• I think a lot of us tend to equate happiness with "pleasure" of some kind, which might be the wrong way to look at it. Think of drug addiction: eventually, you need the drug not to feel good, but to feel "normal." The "good feeling" always goes away, and the more you keep looking for it, the harder it gets to hold onto it. I think it might be fair to say that this idea of happiness is really a species of suffering.

    Serenity, on the other hand, stays with you. When you stop looking for happiness, you'll

  • as remembering our lives before about three years old.

    Why is it we consider it normal to have "blacked out" our entire childhoods, when such a blackout is considered a symptom of psychosis?

    Could our culture itself be psychotic? If so, what would be the symptoms of a psychotic culture? Frequent wars, famines, early sickness and death, personalized unhappiness, generalized misery, systematic abuse and periodic "ethnic cleansings"?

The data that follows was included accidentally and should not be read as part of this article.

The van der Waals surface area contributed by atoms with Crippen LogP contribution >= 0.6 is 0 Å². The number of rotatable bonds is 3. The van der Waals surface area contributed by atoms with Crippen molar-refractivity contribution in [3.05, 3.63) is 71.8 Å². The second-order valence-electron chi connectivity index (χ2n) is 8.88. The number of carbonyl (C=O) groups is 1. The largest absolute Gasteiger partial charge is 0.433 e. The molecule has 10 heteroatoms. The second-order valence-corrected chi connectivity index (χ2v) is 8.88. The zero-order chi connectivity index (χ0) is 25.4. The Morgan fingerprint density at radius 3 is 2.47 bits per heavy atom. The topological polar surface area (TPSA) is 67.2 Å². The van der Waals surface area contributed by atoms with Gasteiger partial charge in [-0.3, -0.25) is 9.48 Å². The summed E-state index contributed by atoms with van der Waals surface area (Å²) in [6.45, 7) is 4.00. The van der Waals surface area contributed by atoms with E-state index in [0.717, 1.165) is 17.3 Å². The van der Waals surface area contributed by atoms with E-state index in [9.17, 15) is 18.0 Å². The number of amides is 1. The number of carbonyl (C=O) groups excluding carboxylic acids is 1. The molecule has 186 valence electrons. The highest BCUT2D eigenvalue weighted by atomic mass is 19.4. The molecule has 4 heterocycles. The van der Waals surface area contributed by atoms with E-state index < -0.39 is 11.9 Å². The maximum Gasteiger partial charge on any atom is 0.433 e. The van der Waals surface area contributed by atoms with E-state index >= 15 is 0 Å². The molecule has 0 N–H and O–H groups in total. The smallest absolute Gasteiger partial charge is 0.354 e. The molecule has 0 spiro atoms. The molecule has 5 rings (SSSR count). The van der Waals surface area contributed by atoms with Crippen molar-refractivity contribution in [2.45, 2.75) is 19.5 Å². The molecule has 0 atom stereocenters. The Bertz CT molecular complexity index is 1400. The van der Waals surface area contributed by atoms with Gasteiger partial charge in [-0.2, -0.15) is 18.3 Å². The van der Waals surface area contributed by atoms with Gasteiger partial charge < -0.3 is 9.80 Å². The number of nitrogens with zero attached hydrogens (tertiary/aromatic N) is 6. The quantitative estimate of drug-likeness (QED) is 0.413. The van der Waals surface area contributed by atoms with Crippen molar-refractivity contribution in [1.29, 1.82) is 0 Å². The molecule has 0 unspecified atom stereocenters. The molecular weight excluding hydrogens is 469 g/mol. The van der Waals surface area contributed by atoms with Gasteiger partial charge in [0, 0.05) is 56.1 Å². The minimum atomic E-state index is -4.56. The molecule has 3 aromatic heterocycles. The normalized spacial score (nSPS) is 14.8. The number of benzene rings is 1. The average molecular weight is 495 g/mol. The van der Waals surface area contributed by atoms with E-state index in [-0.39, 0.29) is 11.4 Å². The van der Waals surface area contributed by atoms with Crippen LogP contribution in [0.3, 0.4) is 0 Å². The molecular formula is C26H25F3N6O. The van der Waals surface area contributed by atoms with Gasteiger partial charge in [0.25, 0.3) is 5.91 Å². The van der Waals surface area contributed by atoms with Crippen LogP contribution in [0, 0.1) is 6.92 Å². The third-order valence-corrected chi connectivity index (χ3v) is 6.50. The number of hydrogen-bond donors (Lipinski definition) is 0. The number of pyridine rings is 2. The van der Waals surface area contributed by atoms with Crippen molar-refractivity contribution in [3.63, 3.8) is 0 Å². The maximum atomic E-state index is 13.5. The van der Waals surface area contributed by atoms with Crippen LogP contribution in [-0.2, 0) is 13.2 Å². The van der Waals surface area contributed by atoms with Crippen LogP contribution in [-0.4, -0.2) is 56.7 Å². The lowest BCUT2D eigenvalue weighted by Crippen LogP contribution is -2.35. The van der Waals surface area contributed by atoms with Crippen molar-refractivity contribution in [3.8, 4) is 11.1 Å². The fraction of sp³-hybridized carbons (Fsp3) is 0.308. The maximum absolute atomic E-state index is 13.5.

We are bigger than the culture that tries to confine and contain us, so we becom
    • I remember (Score:4, Interesting)

      by Dog135 (700389) <> on Monday October 03, 2005 @09:23PM (#13709121)
      Happiness is remembering our childhoods entire.
      It is possible; I have done it.

      I never forgot my childhood. I remember crawling around, I remember breast feeding, (somethings I wish I could forget) and I even remember being born. (as well as an undeterminable duration of being inside my mom)

      The reason, I'm sure, has part to do with the fact I was born a full month late, and part to do with the fact that I'm both autistic (I clearly remember visual things very well) and I have ADD. (I tend to repeat things in my mind over and over)